#1. I completely disagree that we should view someone’s office space as a “reasonably public area”. If you were in an office with a door & walls and you could hear the conversation through those walls, would you get up, leave your office, and go join in the conversation in the office next to you? Having an open office space shouldn’t sacrifice our ability to engage in a conversation with someone without getting interrupted by someone sitting next to you who feels like joining in. Sure, it involves the polite “I’m pretending there are actual walls here” but if you want to be a good neighbor an a semi-open office space, that’s part of the deal. (Side note: IMO, there is context to this, though. If you have developed rapport and understanding with your coworkers and everyone is fine with open and shared conversation, so be it. But that is not the case with OP and I don’t think OP is alone in that regard.)

    The OP indicates that she and Nancy joined the company around the same time. OP is likely trying to develop relationships and an independent identity with these other coworkers and not as an extension of Nancy. If every time someone stops by to chat with OP and Nancy joins it, people will invariably start viewing OP as “Nancy & OP”. That’s not conducive to OP’s career.

    It seems that OP has people coming by to chat with her and Nancy doesn’t seem to have enough social interaction to the point where she’s seeking some out via other people’s conversations. I have to wonder why that’s the case and if there isn’t more going on.

    That said, if I were going to advise OP, I’d suggest a few things for the interactions that veer on the social side. 1) When someone stops by to chat, say to the person quietly something like “Hey, I need to go get some coffee. Why don’t you follow me?” This gives you a chance to get a way from Nancy so you can have your discussion without interruption. 2) Talk to Nancy. I realize OP doesn’t want to do that, but that’s likely because OP can only frame it as horribly confrontational but it doesn’t have to be. It could be something along the lines of: “Hey, Nancy, I realize we both started at the same time and we are trying to get to know our co-workers. When someone comes over to chat, I really need these moments of 1-on-1 with our colleagues. I don’t want you to feel excluded or left out, though, so how about if you give me the space and time to have these conversations when someone shows up, and after we’ve had a chance to chat a bit, I’d love to bring you into the conversation too.”

    1. Kimberly*

      Just choose to coexist and stop with this petty complaining. If you are in an open office space, others are going to hear your conversations! Maybe your conversations are disturbing those colleagues who are trying to, I don’t know, work? Be mindful of how *your* behavior is affecting those around you. It’s not just about you…

      And that little speech of yours will do much more harm than good. If you want privacy—DON’T CHIT CHAT AT WORK. As for conversations regarding work, that is fair game…unless it’s confidential. In which case, book a conference room.

      1. Jillociraptor*

        OP doesn’t need *privacy* though. She’s not objecting to Nancy hearing what she’s saying. She’s objecting to the fact that she can’t talk to anyone else without Nancy insinuating herself in the conversation.

        1. Karen*

          Exactly — OP never complained that Nancy could hear what she was saying and obviously the “chit chatting” isn’t bothering Nancy since she’s apparently eager to join in on it so not sure how any of that speaks to this case. However, I don’t find it unreasonable or petty to want someone to not insinuate themselves into every conversation.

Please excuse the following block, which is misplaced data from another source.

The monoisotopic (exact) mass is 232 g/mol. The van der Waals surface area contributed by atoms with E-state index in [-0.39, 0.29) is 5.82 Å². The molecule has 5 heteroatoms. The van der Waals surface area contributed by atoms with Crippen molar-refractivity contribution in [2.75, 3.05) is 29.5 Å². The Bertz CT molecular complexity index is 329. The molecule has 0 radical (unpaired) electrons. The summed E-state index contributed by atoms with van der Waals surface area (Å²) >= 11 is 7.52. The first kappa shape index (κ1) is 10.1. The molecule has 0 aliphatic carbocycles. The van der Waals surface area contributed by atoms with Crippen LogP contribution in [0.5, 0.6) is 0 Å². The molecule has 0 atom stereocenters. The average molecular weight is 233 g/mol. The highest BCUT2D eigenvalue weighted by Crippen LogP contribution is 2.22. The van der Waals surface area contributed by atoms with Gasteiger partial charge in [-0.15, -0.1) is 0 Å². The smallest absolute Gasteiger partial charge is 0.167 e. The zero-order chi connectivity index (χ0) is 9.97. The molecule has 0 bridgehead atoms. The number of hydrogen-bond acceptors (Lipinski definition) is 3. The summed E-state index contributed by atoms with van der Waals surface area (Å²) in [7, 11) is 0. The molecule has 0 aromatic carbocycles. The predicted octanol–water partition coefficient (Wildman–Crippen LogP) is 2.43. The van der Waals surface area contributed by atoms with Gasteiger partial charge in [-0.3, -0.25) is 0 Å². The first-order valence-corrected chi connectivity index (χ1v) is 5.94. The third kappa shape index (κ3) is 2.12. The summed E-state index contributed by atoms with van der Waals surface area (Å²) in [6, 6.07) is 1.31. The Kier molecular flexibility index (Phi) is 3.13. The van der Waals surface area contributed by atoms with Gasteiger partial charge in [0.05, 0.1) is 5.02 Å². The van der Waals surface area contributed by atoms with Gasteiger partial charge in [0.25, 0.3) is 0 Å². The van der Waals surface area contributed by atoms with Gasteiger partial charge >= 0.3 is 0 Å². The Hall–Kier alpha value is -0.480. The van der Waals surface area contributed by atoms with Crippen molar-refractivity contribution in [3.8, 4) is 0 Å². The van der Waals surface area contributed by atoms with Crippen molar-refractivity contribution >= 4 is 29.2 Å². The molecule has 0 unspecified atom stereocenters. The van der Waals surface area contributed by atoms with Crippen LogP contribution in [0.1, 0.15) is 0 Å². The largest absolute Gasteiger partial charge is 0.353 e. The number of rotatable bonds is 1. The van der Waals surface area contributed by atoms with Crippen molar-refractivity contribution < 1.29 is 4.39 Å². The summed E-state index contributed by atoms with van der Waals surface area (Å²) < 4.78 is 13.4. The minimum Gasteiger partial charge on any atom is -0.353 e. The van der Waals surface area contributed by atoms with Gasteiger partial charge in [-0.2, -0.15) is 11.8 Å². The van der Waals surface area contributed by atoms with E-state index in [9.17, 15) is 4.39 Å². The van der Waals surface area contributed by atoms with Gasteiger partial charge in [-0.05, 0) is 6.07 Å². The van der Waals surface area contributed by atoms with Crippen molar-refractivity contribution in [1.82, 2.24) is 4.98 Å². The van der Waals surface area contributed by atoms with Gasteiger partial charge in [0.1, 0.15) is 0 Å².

2. Karowen*

      Sure, it involves the polite “I’m pretending there are actual walls here” but if you want to be a good neighbor an a semi-open office space, that’s part of the deal.

      I think that perfectly explains why it rubs me the wrong way. I work in a closed door office that holds 9 desks/people. There are definitely times when you have to pretend that you can’t overhear, just out of politeness. It is very frustrating when you’re having a conversation as quietly as possible, as privately as possible, and then all of the sudden there’s someone yelling in your ear about how they’re going to go hang out with you that weekend or whatever. Part of being polite in the workplace is knowing when to ignore what’s happening around you.

      Unfortunately, though, I don’t think that the OP can say anything to Nancy. No matter what, it’ll come across as petty. The best option – maybe the only option – would be to walk away. But at the same time, I can see that being awkward – like if it starts as a one-off comment and turns into a conversation, if my co-worker were to say “hey, I’m going to get coffee, walk with me” I’d probably just wave it off because it’d make me realize that I need to get back to work.

  22. MK*

    What makes an open-plan office a public area is not that conversations can be overheard, it’s that many people are basically in the same room and anyone can walk in without knocking. When the OP has a talk with someone in their shared office, she is basically having it in what is (also) the coworker’s office. Yes, people should exercise discretion about joining these chats, but treating them as private is not realistic.

  23. C Average*

    There’s more going on with Nancy than just her joining conversations that are happening in your/her shared space.

    We have a newish guy in our office who’s the nicest guy in the world but who drives me nuts, and I’ve been trying very hard to figure out why. I’m hoping that I can defuse my feelings about him by understanding them a little better. Like Nancy, he gloms on to in-progress conversations in my/his shared area, and like you, I’m bugged by it.